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Milwaukee Road - Piggy Back Service - License Plate

Milwaukee Road - Piggy Back Service - License Plate

$15.99

Milwaukee Road - Piggy Back Service - License Plate

  • 6" x 12" .025 Gauge Aluminum
  • Includes 4 Mounting Slots & 1/2" Radius Rounded Corners
  • UV Protective coating to Prevent Fading
  • Image is reproduction - final product might differ slightly
  • Made in America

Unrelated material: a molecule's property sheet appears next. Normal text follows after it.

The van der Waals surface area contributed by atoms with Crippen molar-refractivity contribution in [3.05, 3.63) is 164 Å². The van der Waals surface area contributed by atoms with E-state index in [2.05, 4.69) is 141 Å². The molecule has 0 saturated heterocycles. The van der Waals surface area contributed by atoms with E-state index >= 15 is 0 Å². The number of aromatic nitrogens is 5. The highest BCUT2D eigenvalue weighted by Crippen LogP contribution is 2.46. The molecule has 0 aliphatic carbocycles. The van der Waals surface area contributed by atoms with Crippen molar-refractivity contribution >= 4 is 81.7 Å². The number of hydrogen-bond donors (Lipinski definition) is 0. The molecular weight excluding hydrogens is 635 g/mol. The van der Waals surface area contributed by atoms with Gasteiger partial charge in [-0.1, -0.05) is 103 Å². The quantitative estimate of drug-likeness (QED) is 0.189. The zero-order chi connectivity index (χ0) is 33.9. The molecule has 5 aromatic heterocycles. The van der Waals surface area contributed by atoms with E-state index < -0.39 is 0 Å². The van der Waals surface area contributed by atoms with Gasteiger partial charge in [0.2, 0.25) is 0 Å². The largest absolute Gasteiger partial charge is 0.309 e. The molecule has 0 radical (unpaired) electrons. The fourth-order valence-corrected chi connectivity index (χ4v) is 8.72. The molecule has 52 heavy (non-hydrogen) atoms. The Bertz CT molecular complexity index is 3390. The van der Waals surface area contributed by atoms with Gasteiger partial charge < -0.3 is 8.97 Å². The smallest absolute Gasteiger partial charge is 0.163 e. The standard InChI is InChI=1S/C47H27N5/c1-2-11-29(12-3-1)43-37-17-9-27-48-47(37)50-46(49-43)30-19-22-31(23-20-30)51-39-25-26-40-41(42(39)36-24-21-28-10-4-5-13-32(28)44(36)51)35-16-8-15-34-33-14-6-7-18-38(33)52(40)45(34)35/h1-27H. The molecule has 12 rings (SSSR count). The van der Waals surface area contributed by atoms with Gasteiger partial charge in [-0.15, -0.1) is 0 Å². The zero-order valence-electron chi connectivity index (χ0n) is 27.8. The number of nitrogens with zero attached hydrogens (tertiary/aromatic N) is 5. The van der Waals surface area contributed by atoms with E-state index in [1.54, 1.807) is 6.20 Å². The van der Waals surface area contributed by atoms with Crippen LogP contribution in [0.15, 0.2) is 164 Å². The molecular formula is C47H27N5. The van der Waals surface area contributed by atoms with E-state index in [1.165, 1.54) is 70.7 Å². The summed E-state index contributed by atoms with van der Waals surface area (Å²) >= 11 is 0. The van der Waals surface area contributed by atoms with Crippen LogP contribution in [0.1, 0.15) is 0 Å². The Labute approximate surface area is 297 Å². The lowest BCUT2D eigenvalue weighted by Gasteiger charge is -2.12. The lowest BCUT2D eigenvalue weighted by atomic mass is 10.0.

The Chicago, Milwaukee, St. Paul and Pacific Railroad (often referred to as the Milwaukee Road) (The Chicago, Milwaukee, St. Paul and Pacific Railroad (often referred to as the Milwaukee Road) (reporting mark MILW), was a Class I railroad that operated in the Midwest and Northwest of the United States from 1847 until 1980, when its Pacific Extension (Montana, Idaho, and Washington) was abandoned following a bankruptcy. The eastern half of the system merged into the Soo Line Railroad on January 1, 1986. The company went through several official names and faced bankruptcy several times in that period. The railroad no longer exists as a separate entity, but much of its trackage continues to be used by its successor and other roads, and is commemorated in buildings like the historic Milwaukee Road Depot in Minneapolis, Minnesota and in railroad hardware still maintained by railfans, such as the Milwaukee Road 261 steam locomotive MILW), was a The Chicago, Milwaukee, St. Paul and Pacific Railroad (often referred to as the Milwaukee Road) (reporting mark MILW), was a Class I railroad that operated in the Midwest and Northwest of the United States from 1847 until 1980, when its Pacific Extension (Montana, Idaho, and Washington) was abandoned following a bankruptcy. The eastern half of the system merged into the Soo Line Railroad on January 1, 1986. The company went through several official names and faced bankruptcy several times in that period. The railroad no longer exists as a separate entity, but much of its trackage continues to be used by its successor and other roads, and is commemorated in buildings like the historic Milwaukee Road Depot in Minneapolis, Minnesota and in railroad hardware still maintained by railfans, such as the Milwaukee Road 261 steam locomotive. 

 


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